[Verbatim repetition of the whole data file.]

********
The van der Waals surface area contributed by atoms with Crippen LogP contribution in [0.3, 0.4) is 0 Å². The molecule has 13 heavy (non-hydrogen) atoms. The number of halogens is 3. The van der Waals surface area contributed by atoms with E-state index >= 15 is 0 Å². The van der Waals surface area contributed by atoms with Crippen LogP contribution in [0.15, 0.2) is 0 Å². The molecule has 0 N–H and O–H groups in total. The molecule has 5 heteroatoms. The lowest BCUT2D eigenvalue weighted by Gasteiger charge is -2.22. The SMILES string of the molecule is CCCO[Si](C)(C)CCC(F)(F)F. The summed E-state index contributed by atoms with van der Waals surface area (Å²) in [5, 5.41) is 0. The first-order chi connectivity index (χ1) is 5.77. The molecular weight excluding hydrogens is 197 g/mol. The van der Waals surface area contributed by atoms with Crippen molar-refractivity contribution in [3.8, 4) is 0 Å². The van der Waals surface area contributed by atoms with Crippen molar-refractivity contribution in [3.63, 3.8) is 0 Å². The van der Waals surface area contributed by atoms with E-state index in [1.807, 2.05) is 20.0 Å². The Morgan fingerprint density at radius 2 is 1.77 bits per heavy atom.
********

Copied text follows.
The van der Waals surface area contributed by atoms with Crippen LogP contribution in [0.3, 0.4) is 0 Å². The molecule has 13 heavy (non-hydrogen) atoms. The number of halogens is 3. The van der Waals surface area contributed by atoms with E-state index >= 15 is 0 Å². The van der Waals surface area contributed by atoms with Crippen LogP contribution in [0.15, 0.2) is 0 Å². The molecule has 0 N–H and O–H groups in total. The molecule has 5 heteroatoms. The lowest BCUT2D eigenvalue weighted by Gasteiger charge is -2.22. The SMILES string of the molecule is CCCO[Si](C)(C)CCC(F)(F)F. The summed E-state index contributed by atoms with van der Waals surface area (Å²) in [5, 5.41) is 0. The first-order chi connectivity index (χ1) is 5.77. The molecular weight excluding hydrogens is 197 g/mol. The van der Waals surface area contributed by atoms with Crippen molar-refractivity contribution in [3.8, 4) is 0 Å². The van der Waals surface area contributed by atoms with Crippen molar-refractivity contribution in [3.63, 3.8) is 0 Å². The van der Waals surface area contributed by atoms with E-state index in [1.807, 2.05) is 20.0 Å². The Morgan fingerprint density at radius 2 is 1.77 bits per heavy atom.